Obama, in Oval Office Address, Urges Americans Not to Give in to Fear

The president says the U.S. can and must make it harder for would-be mass killers to obtain guns.

U.S. President Barack Obama speaks about counter-terrorism and the United States fight against Islamic State during an address to the nation from the Oval Office of the White House in Washington, December 6, 2015.
Reuters

President Barack Obama vowed on Sunday to hunt down anyone plotting militant attacks against the United States as he sought to reassure Americans after a deadly California shooting rampage that has raised new questions about U.S. defenses against homegrown extremism. 

In a rare Oval Office address, Obama tried to counter mounting criticism he has not acted decisively enough to keep the United States safe from the Islamic State militant group, but he stopped short of offering any major shift in his strategy. 

"The threat from terrorism is real but we will overcome it," Obama said in a nationally televised speech. 

Obama further said the U.S. can and must make it harder for would-be mass shooters to kill by making it harder for them to obtain guns.

The president said he knows some people reject all gun safety measures. But no matter how effective law enforcement and intelligence is, they can't identify every would-be shooter, the president said, adding that it's a matter of national security to prevent those people from getting guns.

Obama spoke just four days after U.S.-born Syed Rizwan Farook, 28, and his Pakistani wife, Tashfeen Malik, 29, opened fire on a holiday party for civil servants in San Bernardino, California, killing 14 people. The pair were killed hours later in a shootout with police. 

Obama condemned the attack as "an act of terrorism designed to kill innocent people," but also called it a "new phase" in the fight against Islamist militancy.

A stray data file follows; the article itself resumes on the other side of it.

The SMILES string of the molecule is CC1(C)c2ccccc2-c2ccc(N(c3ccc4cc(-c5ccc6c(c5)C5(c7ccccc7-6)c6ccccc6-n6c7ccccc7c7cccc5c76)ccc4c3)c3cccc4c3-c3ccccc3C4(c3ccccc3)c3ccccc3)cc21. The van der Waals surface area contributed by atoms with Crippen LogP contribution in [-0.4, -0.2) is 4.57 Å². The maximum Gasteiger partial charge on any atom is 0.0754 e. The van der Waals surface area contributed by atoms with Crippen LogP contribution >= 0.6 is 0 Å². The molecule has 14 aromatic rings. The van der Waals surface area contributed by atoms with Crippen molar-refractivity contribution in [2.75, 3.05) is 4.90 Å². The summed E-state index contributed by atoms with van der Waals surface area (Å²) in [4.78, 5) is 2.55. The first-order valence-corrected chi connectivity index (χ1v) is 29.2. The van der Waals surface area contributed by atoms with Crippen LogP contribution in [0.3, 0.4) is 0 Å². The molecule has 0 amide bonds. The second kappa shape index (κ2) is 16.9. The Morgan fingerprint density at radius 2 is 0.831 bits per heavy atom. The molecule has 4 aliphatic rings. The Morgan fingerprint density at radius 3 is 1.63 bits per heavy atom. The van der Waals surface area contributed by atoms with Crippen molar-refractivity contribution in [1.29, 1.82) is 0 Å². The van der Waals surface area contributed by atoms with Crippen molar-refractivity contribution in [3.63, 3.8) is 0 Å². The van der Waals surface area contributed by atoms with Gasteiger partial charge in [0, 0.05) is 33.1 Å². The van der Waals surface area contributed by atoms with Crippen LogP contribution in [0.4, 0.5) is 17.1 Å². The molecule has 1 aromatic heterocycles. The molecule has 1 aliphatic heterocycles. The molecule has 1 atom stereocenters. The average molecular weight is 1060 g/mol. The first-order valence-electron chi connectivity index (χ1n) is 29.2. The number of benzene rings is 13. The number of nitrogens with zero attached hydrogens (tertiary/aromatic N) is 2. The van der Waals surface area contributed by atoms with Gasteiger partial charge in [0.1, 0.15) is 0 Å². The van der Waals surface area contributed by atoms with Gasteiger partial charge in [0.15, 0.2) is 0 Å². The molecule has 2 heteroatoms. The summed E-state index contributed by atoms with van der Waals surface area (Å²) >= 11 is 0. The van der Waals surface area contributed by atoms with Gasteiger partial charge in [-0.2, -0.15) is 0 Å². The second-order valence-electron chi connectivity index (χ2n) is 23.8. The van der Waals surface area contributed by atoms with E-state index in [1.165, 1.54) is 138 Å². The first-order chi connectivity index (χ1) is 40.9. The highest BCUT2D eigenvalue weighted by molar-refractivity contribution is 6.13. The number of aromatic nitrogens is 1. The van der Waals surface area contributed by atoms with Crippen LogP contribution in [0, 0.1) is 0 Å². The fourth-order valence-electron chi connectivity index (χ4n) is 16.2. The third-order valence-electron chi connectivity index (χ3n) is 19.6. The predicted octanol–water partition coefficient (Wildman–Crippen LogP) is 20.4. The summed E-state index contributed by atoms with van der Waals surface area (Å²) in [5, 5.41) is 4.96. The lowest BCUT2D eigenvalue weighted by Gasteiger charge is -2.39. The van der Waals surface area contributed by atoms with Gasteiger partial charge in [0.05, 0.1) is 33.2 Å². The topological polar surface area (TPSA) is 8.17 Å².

The FBI is investigating the paramilitary-style attack as inspired by Islamic State, which controls swaths of Syria and Iraq and has shown an expanded reach beyond its Middle East strongholds, including complicity in the Nov. 13 assaults in Paris that killed 130 people. 

But Obama said there was no evidence the assault was directed by a militant group overseas or part of a broader conspiracy at home. 

The Obama administration plans to seek greater cooperation from U.S. technology companies to help ferret out such apparently homegrown attack plots, which could rekindle a privacy-versus-security debate between the government and Silicon Valley. 

Even so, Obama cautioned against overreaction to the terrorism threat at home. 

"We cannot turn against each other by letting this fight be defined as a war between America and Islam," he said, alluding to the incendiary rhetoric by Republican presidential candidates like Donald Trump, which is seen by critics as fear-mongering against the Muslim community. 

Americans cannot give into fear, Obama said.

Given that the California couple were not on the U.S. national security radar before they launched their shooting spree on Wednesday, Obama faced the challenge of convincing the U.S. public he is doing everything possible to deal with an evolving militant threat. 

There was mounting evidence that the pair were "lone wolf" assailants who may have become radicalized by Islamic State propaganda and then acted independently, making it all the more difficult for authorities to track them. 

Obama's address came amid growing pressure from Republicans and even some Democrats for a tougher response to Islamic State now that the San Bernardino shootings have raised fears among Americans about the threat of more attacks at home. 

Last week's massacre, if proven to be linked to or motivated by foreign Islamist militancy, would be the deadliest such incident on U.S. soil on Obama's watch and since the Sept. 11, 2001, attacks on New York and Washington.